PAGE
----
Thread: Introduction

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    hey!!
    I'm still new to the concept of forums, so i don't know very well about these, but i am about to start with c programming for my college course and i thought i should get connected to a forum regarding c programming, because my professor said forums are a good place to learn.
    So guys please bare with me and help me out as i learn c.
    thanks
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    Welcome!

    Please follow these instructions in your posts, show honest efforts well before the homework deadline, you'll get good help.
    [code]Code tags[/code] are essential for python code and Makefiles!
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    Welcome.

    All you need to learn C is a good work ethic, good resources and some aspirin. I hope you'll find this forum a good resource in your C pursuit.
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    thanks for the guidelines, they are sure to help me a lot in the near future
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    i'm real new to the programming world and am just about to get started with it
    so can someone guide me with some good book or text that explains the basics and how to begin with C, as there are a lot of books out in the market and i don't know which one to have to get a good start.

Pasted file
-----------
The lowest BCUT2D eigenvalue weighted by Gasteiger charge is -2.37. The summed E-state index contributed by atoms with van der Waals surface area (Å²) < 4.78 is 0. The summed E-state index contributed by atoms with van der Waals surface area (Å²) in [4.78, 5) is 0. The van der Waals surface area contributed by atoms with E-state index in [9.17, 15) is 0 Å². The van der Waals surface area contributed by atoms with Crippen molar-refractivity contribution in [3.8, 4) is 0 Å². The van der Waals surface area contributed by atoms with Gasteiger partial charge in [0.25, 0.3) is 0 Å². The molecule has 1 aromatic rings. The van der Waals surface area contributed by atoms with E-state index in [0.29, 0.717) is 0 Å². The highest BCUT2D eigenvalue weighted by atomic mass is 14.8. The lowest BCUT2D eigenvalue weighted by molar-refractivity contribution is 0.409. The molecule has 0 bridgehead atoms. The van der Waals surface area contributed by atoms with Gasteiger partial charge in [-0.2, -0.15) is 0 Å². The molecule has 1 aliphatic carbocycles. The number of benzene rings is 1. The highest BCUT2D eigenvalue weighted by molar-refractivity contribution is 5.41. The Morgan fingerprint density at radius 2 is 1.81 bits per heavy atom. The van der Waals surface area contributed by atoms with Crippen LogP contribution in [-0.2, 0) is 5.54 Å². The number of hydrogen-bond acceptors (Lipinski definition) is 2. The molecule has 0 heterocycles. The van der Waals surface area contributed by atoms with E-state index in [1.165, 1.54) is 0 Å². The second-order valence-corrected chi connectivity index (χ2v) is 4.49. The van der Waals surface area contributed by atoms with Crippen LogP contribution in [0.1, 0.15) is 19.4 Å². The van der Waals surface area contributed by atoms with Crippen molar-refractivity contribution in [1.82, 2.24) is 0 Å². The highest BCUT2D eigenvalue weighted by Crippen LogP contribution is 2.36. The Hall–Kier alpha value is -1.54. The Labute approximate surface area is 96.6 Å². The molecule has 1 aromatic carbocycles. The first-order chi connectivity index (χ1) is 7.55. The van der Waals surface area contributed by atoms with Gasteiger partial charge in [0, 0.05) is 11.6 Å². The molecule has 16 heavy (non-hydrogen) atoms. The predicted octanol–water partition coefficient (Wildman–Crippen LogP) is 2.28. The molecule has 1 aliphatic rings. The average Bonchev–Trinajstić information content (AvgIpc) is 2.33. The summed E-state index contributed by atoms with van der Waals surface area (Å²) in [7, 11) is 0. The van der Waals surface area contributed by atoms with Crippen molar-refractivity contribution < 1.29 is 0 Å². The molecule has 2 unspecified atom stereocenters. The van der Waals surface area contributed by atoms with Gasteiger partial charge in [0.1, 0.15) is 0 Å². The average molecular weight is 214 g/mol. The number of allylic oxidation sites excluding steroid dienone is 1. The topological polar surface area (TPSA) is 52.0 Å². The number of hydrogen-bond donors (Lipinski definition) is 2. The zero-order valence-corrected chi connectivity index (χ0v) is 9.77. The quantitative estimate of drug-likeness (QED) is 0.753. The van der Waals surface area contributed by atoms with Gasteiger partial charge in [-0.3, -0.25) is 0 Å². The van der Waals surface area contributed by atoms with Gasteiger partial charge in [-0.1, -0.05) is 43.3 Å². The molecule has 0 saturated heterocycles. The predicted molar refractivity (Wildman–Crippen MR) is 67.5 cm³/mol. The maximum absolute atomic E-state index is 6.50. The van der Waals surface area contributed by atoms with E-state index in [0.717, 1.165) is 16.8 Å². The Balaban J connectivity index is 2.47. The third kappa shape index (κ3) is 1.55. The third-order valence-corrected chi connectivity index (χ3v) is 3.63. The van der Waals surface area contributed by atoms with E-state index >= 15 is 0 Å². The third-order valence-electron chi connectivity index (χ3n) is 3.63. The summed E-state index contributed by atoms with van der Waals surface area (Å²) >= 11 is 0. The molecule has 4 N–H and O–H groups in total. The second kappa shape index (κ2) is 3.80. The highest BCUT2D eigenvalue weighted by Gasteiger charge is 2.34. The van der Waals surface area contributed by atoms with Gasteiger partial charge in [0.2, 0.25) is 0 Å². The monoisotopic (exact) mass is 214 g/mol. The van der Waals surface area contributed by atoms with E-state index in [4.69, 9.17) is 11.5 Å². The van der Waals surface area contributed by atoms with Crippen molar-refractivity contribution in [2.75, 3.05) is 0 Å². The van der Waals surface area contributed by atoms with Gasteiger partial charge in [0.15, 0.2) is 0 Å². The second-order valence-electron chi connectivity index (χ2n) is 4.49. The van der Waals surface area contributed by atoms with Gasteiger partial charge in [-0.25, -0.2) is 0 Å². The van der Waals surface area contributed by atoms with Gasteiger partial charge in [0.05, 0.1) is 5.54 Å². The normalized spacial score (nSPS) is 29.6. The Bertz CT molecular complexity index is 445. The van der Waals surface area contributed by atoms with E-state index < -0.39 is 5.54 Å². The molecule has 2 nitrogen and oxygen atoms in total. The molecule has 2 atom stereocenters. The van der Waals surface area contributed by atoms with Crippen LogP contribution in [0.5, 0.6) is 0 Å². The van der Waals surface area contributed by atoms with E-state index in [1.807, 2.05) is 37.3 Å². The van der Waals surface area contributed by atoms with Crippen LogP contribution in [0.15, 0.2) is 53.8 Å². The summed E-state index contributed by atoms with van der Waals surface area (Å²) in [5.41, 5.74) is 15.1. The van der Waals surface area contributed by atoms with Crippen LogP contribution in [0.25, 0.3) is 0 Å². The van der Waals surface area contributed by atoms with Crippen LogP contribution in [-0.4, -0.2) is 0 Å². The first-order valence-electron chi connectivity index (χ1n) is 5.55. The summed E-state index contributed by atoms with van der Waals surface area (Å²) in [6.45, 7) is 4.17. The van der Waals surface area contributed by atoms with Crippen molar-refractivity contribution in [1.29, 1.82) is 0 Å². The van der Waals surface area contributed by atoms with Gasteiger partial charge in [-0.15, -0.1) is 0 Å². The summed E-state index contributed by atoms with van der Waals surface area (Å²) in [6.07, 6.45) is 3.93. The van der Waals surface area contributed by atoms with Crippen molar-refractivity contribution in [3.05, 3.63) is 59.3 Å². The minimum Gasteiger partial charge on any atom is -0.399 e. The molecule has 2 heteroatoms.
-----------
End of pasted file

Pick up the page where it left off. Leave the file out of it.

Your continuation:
Thanks.
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    Originally Posted by subhobose0003
    can someone guide me with some good book or text that explains the basics and how to begin with C
    Surely the job of your class tutor? Whatever course text he recommends will probably be the one most suited to his course material, even if it otherwise sucks.
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    Originally Posted by subhobose0003
    i'm real new to the programming world and am just about to get started with it
    so can someone guide me with some good book or text that explains the basics and how to begin with C, as there are a lot of books out in the market and i don't know which one to have to get a good start.
    Thanks.
    I would think that you should start with the course textbook. Since you're going to be working with and from it anyway, you may as well get an early start with it. I've done that myself in the past; just make sure from the professor that that will still be the course textbook.

    Of course, it can sometimes be nice to get a second opinion, a different explanation for when the textbook's doesn't seem to make sense.

    You could supplement your textbook with the Schaum's Outlines on Programming with C by Byron Gottfried; most college bookstores should carry various Schaum's Outlines titles. Easy to read, uses graphical illustrations for such concepts as arrays and pointers, and covers some issues that I've seen few other books cover. Having not been a beginner in C for over two decades, I am out-of-touch with current beginning books, but this is one that I can recommend.